Hawaii's universal health-care system, which insures 96.5 percent of the state's residents and costs less than health care in other states and Canada, could serve as a national model, health officials from Hawaii say in a new report.
The report also says that requiring employers to provide insurance for employees who work at least 20 hours a week has not bankrupted small businesses, as some feared when the plan went into effect 19 years ago.
"In fact, some indirect indicators suggest that the effect may be positive," said the report, to be published on Wednesday in The Journal of the American Medical Association.
Unemployment since 1974 has markedly declined in Hawaii, where 97 percent of businesses have fewer than 100 workers, the report said. By 1990, new-business start-ups per capita had reached the third highest rate in the nation, it said. Near Top in Health Status
Only 3.5 percent of Hawaii's 1.1 million residents lacked health insurance in 1989, compared with 11.7 percent who lacked hospital coverage in 1971 and 17.2 percent who lacked physician coverage then, the report said.
Hawaiians rank at or near the top in health status compared with other Americans, the health officials said.
"We believe a considerable amount of this success is attributable to direct and indirect effects of Hawaii's employer mandate," they said, adding that the state's approach receive serious attention as a task force headed by Hillary Rodham Clinton considers health-care changes.
Hawaii's health-care system emphasizes prevention and early treatment. Without rationing or a ceiling on costs, Hawaiians are hospitalized only 90 percent as often as other Americans, undergo surgery only 61 percent as often and visit emergency rooms only 48 percent as often, the report said. Comparing Heat-Care Costs
Health-care costs, including government expenses for Medicare and Medicaid, were only 7.8 percent of the gross state product in Hawaii, compared with 11.2 percent of the gross national product for the United States, a 1992 study found. The figure was 8.6 percent in Canada, 9 percent in Sweden, 8.5 percent in the Netherlands and 8.2 percent in Germany, the report said.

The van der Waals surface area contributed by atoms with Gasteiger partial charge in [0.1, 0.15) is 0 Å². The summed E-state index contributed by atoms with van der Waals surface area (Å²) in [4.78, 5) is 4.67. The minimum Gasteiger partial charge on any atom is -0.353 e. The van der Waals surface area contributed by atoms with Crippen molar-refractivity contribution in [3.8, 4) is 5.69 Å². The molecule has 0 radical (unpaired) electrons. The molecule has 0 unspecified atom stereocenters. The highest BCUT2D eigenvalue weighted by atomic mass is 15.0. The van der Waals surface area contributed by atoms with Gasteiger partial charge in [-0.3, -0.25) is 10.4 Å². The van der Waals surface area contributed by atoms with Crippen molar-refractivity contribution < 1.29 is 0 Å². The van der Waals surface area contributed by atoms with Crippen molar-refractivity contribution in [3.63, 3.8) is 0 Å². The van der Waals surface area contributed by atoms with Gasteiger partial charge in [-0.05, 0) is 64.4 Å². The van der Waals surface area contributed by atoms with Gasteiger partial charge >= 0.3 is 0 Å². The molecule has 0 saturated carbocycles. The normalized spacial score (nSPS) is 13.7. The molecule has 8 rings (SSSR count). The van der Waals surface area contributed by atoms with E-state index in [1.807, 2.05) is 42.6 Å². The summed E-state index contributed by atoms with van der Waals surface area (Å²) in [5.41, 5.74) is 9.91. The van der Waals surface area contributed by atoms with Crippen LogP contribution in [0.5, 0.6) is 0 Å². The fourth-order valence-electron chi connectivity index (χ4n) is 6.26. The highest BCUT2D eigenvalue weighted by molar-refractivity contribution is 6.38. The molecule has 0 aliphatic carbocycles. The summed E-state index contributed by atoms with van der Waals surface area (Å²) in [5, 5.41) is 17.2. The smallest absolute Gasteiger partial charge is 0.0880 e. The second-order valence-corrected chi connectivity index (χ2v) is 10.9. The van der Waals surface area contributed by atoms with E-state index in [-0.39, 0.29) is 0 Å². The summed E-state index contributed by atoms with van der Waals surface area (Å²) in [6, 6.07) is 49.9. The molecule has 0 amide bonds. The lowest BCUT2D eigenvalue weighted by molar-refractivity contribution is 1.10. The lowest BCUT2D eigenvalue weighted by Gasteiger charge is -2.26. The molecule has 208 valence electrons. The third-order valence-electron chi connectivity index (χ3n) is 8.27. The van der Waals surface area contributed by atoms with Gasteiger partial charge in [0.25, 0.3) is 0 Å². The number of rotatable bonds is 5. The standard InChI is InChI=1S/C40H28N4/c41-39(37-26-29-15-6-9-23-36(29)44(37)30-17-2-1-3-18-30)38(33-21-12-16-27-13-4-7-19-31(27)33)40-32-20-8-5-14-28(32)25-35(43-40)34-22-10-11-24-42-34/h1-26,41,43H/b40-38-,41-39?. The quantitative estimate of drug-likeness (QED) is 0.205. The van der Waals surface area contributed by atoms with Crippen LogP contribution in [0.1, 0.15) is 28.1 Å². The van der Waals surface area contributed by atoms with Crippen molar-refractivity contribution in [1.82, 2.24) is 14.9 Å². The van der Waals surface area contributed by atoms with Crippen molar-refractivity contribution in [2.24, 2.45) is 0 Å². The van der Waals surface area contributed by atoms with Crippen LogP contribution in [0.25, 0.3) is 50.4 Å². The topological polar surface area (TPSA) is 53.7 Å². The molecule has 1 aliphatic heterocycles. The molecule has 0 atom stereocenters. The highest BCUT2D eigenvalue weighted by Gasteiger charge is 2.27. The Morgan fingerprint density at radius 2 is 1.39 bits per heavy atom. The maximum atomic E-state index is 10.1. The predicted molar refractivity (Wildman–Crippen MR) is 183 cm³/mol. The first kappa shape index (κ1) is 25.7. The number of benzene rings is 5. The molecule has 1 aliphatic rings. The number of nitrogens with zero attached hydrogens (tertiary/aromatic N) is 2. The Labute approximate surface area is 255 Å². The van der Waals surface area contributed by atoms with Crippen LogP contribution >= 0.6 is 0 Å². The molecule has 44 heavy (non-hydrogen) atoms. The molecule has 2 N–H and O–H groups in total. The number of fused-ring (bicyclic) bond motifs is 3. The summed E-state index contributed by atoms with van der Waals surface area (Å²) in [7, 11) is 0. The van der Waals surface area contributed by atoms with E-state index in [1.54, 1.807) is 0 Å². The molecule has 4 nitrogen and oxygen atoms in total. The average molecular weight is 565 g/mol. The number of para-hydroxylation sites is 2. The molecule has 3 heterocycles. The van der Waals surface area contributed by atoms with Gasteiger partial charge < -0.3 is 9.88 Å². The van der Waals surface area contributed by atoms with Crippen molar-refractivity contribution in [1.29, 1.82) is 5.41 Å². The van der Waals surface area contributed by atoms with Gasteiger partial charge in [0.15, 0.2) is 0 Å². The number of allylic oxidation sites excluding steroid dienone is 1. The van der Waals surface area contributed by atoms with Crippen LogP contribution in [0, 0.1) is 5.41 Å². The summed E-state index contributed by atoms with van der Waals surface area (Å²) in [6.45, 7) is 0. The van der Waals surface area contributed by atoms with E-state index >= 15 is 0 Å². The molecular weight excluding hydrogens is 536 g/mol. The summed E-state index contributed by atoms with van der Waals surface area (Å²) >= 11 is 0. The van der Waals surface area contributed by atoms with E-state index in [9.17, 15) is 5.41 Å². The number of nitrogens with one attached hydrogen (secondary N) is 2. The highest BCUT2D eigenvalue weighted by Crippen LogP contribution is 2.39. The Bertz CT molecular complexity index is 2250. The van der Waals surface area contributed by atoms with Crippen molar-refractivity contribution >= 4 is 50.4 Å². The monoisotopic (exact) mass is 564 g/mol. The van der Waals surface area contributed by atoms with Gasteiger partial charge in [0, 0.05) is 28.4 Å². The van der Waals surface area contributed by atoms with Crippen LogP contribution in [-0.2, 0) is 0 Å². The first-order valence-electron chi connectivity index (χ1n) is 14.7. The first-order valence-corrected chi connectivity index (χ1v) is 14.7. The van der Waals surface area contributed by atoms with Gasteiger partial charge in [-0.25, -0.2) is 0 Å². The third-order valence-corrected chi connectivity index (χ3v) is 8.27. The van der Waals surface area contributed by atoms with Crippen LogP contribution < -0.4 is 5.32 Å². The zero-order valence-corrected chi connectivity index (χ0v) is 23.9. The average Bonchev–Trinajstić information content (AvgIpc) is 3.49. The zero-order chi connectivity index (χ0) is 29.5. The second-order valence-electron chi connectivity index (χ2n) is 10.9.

The health officials dismissed the argument that Hawaii was a special case because of its mild climate and a healthy genetic stock of Asians and Pacific Islanders. Rather, they said, Caucasians have the best relative health among racial groups, and the state's reduced health-care expenses from lack of cold weather are offset by higher rates of skin cancer and ocean injuries.
Because Hawaii is a gateway for immigration from Asia and the Pacific islands, it has the nation's second highest rate of tuberculosis and ranks among the top 10 states in new AIDS infections, the officials said.
Hawaii is seeking Federal approval to combine its Medicaid and state insurance programs for those who do not qualify under Medicaid or the employer mandate. Gov. John Waihee 3d, a Democrat, hopes that will save even more.
But Walter Zelman, an adviser to the Clinton Administration's task force on health care, said in a telephone interview from Washington that Hawaii's system was not directly applicable to other states.
Hawaii is in the middle of the Pacific Ocean, he noted, so businesses that dislike its laws cannot easily move. And Hawaii's two biggest insurers are not-for-profit companies, so the state is free of some "predatory" practices found elsewhere, he said.
"There's a lot to be learned from Hawaii," Mr. Zelman added, "but it may not provide the whole answer."
This article is dated from 1993. Last week, this system was scrapped because too many people dropped their paid coverage for this socialized medical system. Hmmm 15 years of socialized medicine before the whole thing became pear shaped? Thankfully the US never adopted Slick Willie's health care plan back in 1993.